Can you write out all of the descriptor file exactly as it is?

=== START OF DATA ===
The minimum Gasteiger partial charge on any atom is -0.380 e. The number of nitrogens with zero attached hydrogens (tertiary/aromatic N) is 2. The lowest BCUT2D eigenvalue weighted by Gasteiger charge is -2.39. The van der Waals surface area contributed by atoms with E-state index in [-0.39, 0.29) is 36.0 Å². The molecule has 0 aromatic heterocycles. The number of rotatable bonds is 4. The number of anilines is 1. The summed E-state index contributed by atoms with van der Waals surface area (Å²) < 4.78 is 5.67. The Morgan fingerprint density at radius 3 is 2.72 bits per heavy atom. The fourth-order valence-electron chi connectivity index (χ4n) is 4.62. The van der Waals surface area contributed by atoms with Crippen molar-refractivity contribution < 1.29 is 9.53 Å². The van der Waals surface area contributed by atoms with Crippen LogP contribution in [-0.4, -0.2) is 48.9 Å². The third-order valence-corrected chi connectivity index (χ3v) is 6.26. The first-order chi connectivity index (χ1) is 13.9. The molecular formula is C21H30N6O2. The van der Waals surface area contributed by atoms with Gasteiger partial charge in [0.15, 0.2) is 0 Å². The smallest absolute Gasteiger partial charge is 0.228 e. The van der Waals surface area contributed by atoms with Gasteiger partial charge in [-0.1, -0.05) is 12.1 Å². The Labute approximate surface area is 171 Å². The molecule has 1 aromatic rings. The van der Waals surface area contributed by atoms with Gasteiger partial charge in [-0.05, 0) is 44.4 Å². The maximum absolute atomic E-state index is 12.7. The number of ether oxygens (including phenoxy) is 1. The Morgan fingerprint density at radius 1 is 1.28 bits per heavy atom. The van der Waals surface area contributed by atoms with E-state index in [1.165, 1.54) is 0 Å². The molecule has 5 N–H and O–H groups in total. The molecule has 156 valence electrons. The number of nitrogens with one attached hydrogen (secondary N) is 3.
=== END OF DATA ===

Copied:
The minimum Gasteiger partial charge on any atom is -0.380 e. The number of nitrogens with zero attached hydrogens (tertiary/aromatic N) is 2. The lowest BCUT2D eigenvalue weighted by Gasteiger charge is -2.39. The van der Waals surface area contributed by atoms with E-state index in [-0.39, 0.29) is 36.0 Å². The molecule has 0 aromatic heterocycles. The number of rotatable bonds is 4. The number of anilines is 1. The summed E-state index contributed by atoms with van der Waals surface area (Å²) < 4.78 is 5.67. The Morgan fingerprint density at radius 3 is 2.72 bits per heavy atom. The fourth-order valence-electron chi connectivity index (χ4n) is 4.62. The van der Waals surface area contributed by atoms with Crippen molar-refractivity contribution < 1.29 is 9.53 Å². The van der Waals surface area contributed by atoms with Crippen LogP contribution in [-0.4, -0.2) is 48.9 Å². The third-order valence-corrected chi connectivity index (χ3v) is 6.26. The first-order chi connectivity index (χ1) is 13.9. The molecular formula is C21H30N6O2. The van der Waals surface area contributed by atoms with Gasteiger partial charge in [0.15, 0.2) is 0 Å². The smallest absolute Gasteiger partial charge is 0.228 e. The van der Waals surface area contributed by atoms with Gasteiger partial charge in [-0.1, -0.05) is 12.1 Å². The Labute approximate surface area is 171 Å². The molecule has 1 aromatic rings. The van der Waals surface area contributed by atoms with Gasteiger partial charge in [-0.05, 0) is 44.4 Å². The maximum absolute atomic E-state index is 12.7. The number of ether oxygens (including phenoxy) is 1. The Morgan fingerprint density at radius 1 is 1.28 bits per heavy atom. The van der Waals surface area contributed by atoms with E-state index in [1.165, 1.54) is 0 Å². The molecule has 5 N–H and O–H groups in total. The molecule has 156 valence electrons. The number of nitrogens with one attached hydrogen (secondary N) is 3.